Both of these events happend before I became Catholic. Now the Lord meets me in the Sacraments.

Interestingly, I once witnessed the Lord speaking directly to sombody else, but he didn't listen. I was in an elavator in a tall building and some atheist was complaining about the futility and foolishness of petitionary prayer, but before we reached the bottom floor he made another remark about how he had forgotten to bring money for lunch, and another person gave it to him. It made me wonder how many times I haven't listend myself.

Jeanne said...

I am really glad that you clarified the comments and left the door open for direct communication from God. Whether it's through the Holy Spirit, intuition or some other method, you have clearly articulated a good method of testing any messages heard.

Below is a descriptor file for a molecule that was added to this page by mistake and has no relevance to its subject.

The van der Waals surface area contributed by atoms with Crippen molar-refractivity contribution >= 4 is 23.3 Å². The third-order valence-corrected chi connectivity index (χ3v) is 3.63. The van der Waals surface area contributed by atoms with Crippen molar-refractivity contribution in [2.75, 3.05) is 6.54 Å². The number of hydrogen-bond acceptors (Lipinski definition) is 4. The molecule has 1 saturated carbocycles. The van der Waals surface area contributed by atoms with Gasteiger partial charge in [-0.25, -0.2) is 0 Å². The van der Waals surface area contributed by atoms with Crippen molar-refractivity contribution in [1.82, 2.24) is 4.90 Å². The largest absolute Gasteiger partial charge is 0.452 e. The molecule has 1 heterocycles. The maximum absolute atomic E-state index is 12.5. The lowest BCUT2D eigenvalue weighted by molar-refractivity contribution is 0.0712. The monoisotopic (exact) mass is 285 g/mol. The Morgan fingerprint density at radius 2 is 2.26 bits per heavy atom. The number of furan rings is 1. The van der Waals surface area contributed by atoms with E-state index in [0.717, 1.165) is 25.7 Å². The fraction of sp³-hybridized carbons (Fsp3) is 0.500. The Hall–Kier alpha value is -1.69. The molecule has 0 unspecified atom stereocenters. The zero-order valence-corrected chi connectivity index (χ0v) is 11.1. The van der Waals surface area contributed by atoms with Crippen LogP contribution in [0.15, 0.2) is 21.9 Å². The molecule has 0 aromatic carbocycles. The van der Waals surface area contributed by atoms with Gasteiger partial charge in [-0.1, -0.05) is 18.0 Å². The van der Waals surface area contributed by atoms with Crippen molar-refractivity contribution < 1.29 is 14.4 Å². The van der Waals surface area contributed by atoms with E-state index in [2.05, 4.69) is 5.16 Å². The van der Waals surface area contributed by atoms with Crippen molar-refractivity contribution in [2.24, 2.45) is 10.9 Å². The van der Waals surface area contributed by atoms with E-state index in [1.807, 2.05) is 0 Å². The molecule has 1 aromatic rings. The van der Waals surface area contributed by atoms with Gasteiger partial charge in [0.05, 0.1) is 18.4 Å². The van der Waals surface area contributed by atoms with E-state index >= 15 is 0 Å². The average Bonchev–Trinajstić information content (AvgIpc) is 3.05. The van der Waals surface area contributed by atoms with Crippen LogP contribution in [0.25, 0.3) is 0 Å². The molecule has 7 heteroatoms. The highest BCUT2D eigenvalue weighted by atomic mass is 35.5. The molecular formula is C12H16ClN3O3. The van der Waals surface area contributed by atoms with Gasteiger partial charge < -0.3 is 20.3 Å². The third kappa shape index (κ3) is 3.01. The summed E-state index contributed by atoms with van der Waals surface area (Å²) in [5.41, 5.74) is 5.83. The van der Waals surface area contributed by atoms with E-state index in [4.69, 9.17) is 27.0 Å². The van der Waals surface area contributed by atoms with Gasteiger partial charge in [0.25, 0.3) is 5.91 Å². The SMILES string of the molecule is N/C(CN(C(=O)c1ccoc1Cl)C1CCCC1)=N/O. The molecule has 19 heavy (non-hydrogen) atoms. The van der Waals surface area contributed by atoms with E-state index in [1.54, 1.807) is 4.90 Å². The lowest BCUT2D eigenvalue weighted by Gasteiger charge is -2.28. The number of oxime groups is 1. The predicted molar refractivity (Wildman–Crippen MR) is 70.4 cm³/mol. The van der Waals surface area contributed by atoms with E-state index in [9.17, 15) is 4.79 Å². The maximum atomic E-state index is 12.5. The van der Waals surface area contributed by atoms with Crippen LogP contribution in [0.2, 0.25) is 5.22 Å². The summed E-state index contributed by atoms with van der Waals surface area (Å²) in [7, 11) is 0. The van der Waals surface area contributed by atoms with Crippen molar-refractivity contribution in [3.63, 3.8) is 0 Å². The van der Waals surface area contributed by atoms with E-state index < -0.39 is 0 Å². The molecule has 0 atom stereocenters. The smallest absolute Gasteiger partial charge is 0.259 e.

Our pastor, by the way, converted from being a Baptist after hearing God speak to him directly. He has told this story many times. He went to a Catholic Mass and during the consecration, he literally heard a voice speak to him telling him 1) to become Catholic and 2) that he would be a priest. He has done that and more.

I myself had what I call a "direct connect" - direct experience - with information relayed to me that I could not have known, about something happening to a family member 40 miles away. I was able to call police and ambulance in time thanks to some sort of divine intervention. I talked to both a priest about it and a psychiatrist, and both agreed that 1) I'm not crazy and 2) they couldn't explain it either.

In short: miracles still happen! And sometimes you get intuition during prayer, sometimes the Holy Spirit speaks through others to you, and rarely - you get something directly.

Benedicta said...